Prime minister to pick perm secs from shortlist

Written by Winnie Agbonlahor on 15 October 2014 in News

The prime minister will be able to pick permanent secretaries out of a candidate shortlist from December this year, under new rules announced today – with the first competition to be held under the new process that to replace Sir Bob Kerslake in February as permanent secretary of the Department for Communities and Local Government.

Presently, the Civil Service Commission (CSC) recommends only one candidate to the PM, who has the right to either accept or reject that person. But today, the CSC announced that it has agreed a change “under which the prime minister will receive an assessment of the strengths and weaknesses of those candidates judged appointable by  the [appointment] panel”, chaired by by first Civil Service Commissioner David Normington (pictured) – and the PM will choose their preferred candidate from this shortlist.  

Cabinet Office minister Francis Maude started campaigning for ministers to be able to select their perm secs from a list of approved candidates in 2012, but had his efforts rejected by the commission – partly because the approach wasn’t backed by the majority of Parliament. The commission made changes to increase ministers’ formal involvement in recruitment processes, but following a consultation carried out early this year decided not to implement further reforms.

Last month, however, shadow Cabinet Office minister Michael Dugher said at an Institute for Government (IfG) event that Labour now backs Maude’s favoured approach. And at a press briefing on 1 October, Maude commented that “our view remains the same: the prime minister should be given a choice of appointable candidates. And the Labour party now emphatically takes the same view.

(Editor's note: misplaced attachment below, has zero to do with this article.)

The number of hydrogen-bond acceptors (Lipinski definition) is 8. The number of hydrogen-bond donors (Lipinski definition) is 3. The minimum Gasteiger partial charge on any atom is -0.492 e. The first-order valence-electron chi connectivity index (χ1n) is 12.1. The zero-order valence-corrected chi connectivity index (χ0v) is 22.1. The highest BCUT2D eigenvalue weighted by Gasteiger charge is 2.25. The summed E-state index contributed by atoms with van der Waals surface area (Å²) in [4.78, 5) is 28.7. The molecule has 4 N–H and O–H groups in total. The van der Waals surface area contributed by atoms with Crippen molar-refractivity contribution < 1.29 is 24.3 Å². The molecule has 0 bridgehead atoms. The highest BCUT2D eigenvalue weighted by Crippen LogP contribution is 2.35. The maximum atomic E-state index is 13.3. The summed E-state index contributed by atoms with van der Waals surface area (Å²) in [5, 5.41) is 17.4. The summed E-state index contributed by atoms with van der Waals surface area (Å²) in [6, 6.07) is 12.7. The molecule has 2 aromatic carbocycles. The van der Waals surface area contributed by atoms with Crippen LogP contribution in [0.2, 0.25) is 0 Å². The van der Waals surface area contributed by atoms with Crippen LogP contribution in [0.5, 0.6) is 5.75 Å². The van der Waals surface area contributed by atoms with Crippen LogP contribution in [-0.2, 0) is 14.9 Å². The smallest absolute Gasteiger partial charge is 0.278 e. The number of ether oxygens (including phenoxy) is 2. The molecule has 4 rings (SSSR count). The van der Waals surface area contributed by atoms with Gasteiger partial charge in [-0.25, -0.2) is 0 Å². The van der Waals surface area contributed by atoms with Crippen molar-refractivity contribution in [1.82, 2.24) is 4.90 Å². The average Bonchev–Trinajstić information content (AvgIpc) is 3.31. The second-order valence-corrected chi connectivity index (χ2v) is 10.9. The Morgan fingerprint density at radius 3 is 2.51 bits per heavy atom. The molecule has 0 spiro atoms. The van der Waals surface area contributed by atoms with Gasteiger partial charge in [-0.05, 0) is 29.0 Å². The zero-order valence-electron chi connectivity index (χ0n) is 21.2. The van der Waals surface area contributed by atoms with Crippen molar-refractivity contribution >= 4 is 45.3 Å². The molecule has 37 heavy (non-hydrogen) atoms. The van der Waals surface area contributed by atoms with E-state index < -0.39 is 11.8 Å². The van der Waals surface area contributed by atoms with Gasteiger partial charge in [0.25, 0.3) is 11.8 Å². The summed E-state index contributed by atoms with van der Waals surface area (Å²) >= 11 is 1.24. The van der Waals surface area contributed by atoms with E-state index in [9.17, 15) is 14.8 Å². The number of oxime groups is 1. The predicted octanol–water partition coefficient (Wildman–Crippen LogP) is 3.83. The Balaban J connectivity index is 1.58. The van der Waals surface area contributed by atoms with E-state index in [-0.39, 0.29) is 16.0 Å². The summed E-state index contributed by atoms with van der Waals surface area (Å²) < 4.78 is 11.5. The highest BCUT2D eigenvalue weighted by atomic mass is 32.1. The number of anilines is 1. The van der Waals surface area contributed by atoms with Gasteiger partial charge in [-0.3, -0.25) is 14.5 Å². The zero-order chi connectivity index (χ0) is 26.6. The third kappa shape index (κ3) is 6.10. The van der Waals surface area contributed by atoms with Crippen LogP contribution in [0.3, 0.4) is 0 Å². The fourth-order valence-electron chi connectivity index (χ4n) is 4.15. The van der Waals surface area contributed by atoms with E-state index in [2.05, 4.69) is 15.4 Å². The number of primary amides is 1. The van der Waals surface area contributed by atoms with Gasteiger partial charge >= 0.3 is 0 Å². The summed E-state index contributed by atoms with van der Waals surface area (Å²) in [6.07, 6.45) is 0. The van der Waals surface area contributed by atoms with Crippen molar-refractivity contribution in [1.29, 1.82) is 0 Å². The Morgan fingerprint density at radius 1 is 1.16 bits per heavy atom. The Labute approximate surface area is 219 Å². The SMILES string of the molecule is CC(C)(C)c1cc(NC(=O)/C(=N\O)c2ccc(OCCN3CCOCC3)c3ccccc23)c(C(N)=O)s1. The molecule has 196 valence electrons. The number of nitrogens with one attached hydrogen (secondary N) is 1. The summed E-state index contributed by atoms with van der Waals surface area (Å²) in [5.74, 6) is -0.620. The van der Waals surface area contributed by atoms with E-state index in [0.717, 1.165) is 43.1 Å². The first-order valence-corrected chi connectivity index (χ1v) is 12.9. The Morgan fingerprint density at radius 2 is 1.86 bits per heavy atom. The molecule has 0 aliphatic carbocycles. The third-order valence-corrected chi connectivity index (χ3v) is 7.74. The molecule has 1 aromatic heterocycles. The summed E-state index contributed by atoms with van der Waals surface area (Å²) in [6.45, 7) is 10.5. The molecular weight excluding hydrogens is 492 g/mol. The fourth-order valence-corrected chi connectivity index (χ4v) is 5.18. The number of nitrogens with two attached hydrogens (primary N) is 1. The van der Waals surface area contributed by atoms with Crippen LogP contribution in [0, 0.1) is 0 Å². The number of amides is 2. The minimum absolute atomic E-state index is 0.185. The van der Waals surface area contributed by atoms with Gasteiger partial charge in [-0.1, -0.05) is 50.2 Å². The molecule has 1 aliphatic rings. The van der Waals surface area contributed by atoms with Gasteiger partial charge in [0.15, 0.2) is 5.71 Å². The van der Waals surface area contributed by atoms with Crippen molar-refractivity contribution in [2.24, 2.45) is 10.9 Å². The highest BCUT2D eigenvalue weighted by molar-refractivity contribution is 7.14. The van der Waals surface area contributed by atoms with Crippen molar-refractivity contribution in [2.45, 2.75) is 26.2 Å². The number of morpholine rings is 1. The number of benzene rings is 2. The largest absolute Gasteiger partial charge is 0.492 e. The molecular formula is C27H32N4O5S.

“One of the reasons the CSC gave for not moving down this path was that there was no evidence for political consensus. There now is. Both the coalition parties and the Labour party take that view so that’s an opportunity for them to revisit the decision.”

Normington will continue to approve the panel membership and all aspects of the recruitment process, such as the essential characteristics, job description and advertising strategy. And the commissioners have set down some safeguards to ensure that appointments are on merit: the competition can be paused by Normington if he believes the commission’s recruitment principles are not being followed; the choice of candidate will sit with the prime minister rather than the secretary of state; the panel alone will determine which candidates are put to the prime minister; and where only one candidate is judged to be appointable by the panel, only that name will go forward to the prime minister.

Announcing the commission’s revised proposals, Normington said today that the commission has “been reluctant to go further until we were convinced that the principle of a civil service appointed on merit could be fully protected.

 He added: “The commission has listened to a wide range of voices over the last two years and now accepts that our current approach should be revised for head of department posts – currently around 25 posts. We have been cautious about this change - and remain so - but now believe that with important safeguards this change is possible.